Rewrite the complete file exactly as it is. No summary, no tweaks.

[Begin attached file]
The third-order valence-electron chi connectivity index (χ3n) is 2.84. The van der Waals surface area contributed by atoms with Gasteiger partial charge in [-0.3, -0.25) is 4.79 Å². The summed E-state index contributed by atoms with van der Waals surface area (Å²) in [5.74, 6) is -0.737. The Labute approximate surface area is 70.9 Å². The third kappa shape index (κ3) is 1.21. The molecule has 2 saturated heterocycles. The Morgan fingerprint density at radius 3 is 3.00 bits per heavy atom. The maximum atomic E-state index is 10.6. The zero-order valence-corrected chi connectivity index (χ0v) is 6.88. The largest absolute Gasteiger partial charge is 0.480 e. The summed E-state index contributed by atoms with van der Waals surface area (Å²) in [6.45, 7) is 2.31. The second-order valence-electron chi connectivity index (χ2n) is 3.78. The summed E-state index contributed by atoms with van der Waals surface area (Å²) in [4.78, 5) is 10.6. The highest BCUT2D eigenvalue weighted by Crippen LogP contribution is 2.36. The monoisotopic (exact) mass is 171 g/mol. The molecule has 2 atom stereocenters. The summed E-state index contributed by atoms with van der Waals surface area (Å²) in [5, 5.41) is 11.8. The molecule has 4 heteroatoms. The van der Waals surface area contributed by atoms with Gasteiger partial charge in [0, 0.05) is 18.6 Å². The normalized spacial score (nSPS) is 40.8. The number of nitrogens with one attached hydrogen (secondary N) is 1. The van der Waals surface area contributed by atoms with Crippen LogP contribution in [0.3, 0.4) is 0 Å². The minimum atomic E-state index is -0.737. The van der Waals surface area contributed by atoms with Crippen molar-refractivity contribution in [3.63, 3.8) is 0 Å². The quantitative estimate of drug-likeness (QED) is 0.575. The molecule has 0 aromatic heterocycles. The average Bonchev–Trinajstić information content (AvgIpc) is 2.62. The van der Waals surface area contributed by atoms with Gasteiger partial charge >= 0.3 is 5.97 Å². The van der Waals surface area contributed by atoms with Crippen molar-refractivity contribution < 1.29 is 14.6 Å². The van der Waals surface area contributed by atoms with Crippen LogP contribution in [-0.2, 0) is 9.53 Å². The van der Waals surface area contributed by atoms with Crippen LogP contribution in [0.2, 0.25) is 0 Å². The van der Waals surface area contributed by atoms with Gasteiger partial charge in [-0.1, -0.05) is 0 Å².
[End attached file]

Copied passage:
The third-order valence-electron chi connectivity index (χ3n) is 2.84. The van der Waals surface area contributed by atoms with Gasteiger partial charge in [-0.3, -0.25) is 4.79 Å². The summed E-state index contributed by atoms with van der Waals surface area (Å²) in [5.74, 6) is -0.737. The Labute approximate surface area is 70.9 Å². The third kappa shape index (κ3) is 1.21. The molecule has 2 saturated heterocycles. The Morgan fingerprint density at radius 3 is 3.00 bits per heavy atom. The maximum atomic E-state index is 10.6. The zero-order valence-corrected chi connectivity index (χ0v) is 6.88. The largest absolute Gasteiger partial charge is 0.480 e. The summed E-state index contributed by atoms with van der Waals surface area (Å²) in [6.45, 7) is 2.31. The second-order valence-electron chi connectivity index (χ2n) is 3.78. The summed E-state index contributed by atoms with van der Waals surface area (Å²) in [4.78, 5) is 10.6. The highest BCUT2D eigenvalue weighted by Crippen LogP contribution is 2.36. The monoisotopic (exact) mass is 171 g/mol. The molecule has 2 atom stereocenters. The summed E-state index contributed by atoms with van der Waals surface area (Å²) in [5, 5.41) is 11.8. The molecule has 4 heteroatoms. The van der Waals surface area contributed by atoms with Gasteiger partial charge in [0, 0.05) is 18.6 Å². The normalized spacial score (nSPS) is 40.8. The number of nitrogens with one attached hydrogen (secondary N) is 1. The van der Waals surface area contributed by atoms with Crippen LogP contribution in [0.3, 0.4) is 0 Å². The minimum atomic E-state index is -0.737. The van der Waals surface area contributed by atoms with Crippen molar-refractivity contribution in [3.63, 3.8) is 0 Å². The quantitative estimate of drug-likeness (QED) is 0.575. The molecule has 0 aromatic heterocycles. The average Bonchev–Trinajstić information content (AvgIpc) is 2.62. The van der Waals surface area contributed by atoms with Gasteiger partial charge >= 0.3 is 5.97 Å². The van der Waals surface area contributed by atoms with Crippen molar-refractivity contribution < 1.29 is 14.6 Å². The van der Waals surface area contributed by atoms with Crippen LogP contribution in [-0.2, 0) is 9.53 Å². The van der Waals surface area contributed by atoms with Crippen LogP contribution in [0.2, 0.25) is 0 Å². The van der Waals surface area contributed by atoms with Gasteiger partial charge in [-0.1, -0.05) is 0 Å².